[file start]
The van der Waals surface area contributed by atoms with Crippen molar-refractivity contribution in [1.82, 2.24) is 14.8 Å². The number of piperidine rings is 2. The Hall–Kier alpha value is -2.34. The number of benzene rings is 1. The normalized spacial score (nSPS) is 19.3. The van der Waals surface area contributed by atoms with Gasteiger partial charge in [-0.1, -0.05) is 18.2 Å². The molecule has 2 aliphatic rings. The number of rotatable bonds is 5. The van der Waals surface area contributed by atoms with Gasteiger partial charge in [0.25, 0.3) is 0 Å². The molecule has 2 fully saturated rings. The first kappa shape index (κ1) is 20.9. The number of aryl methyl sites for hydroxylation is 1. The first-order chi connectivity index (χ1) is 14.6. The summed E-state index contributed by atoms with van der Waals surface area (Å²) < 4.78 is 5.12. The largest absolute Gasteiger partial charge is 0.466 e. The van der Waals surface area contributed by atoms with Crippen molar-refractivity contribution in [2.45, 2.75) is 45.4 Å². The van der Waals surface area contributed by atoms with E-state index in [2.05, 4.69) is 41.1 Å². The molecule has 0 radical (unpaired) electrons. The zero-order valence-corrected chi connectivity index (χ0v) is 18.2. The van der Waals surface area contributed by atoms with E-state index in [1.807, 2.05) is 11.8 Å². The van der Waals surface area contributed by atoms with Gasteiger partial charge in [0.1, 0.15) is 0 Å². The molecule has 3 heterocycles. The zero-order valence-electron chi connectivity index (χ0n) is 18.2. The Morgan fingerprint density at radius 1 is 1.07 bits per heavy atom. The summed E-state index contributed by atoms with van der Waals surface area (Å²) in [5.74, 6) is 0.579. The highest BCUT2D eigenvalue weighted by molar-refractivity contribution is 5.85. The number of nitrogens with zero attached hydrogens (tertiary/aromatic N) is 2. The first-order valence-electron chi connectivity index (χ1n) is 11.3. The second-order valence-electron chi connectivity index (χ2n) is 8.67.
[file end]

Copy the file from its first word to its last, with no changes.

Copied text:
The van der Waals surface area contributed by atoms with Crippen molar-refractivity contribution in [1.82, 2.24) is 14.8 Å². The number of piperidine rings is 2. The Hall–Kier alpha value is -2.34. The number of benzene rings is 1. The normalized spacial score (nSPS) is 19.3. The van der Waals surface area contributed by atoms with Gasteiger partial charge in [-0.1, -0.05) is 18.2 Å². The molecule has 2 aliphatic rings. The number of rotatable bonds is 5. The van der Waals surface area contributed by atoms with Gasteiger partial charge in [0.25, 0.3) is 0 Å². The molecule has 2 fully saturated rings. The first kappa shape index (κ1) is 20.9. The number of aryl methyl sites for hydroxylation is 1. The first-order chi connectivity index (χ1) is 14.6. The summed E-state index contributed by atoms with van der Waals surface area (Å²) < 4.78 is 5.12. The largest absolute Gasteiger partial charge is 0.466 e. The van der Waals surface area contributed by atoms with Crippen molar-refractivity contribution in [2.45, 2.75) is 45.4 Å². The van der Waals surface area contributed by atoms with E-state index in [2.05, 4.69) is 41.1 Å². The molecule has 0 radical (unpaired) electrons. The zero-order valence-corrected chi connectivity index (χ0v) is 18.2. The van der Waals surface area contributed by atoms with E-state index in [1.807, 2.05) is 11.8 Å². The van der Waals surface area contributed by atoms with Gasteiger partial charge in [0.1, 0.15) is 0 Å². The molecule has 3 heterocycles. The zero-order valence-electron chi connectivity index (χ0n) is 18.2. The Morgan fingerprint density at radius 1 is 1.07 bits per heavy atom. The summed E-state index contributed by atoms with van der Waals surface area (Å²) in [5.74, 6) is 0.579. The highest BCUT2D eigenvalue weighted by molar-refractivity contribution is 5.85. The number of nitrogens with zero attached hydrogens (tertiary/aromatic N) is 2. The first-order valence-electron chi connectivity index (χ1n) is 11.3. The second-order valence-electron chi connectivity index (χ2n) is 8.67.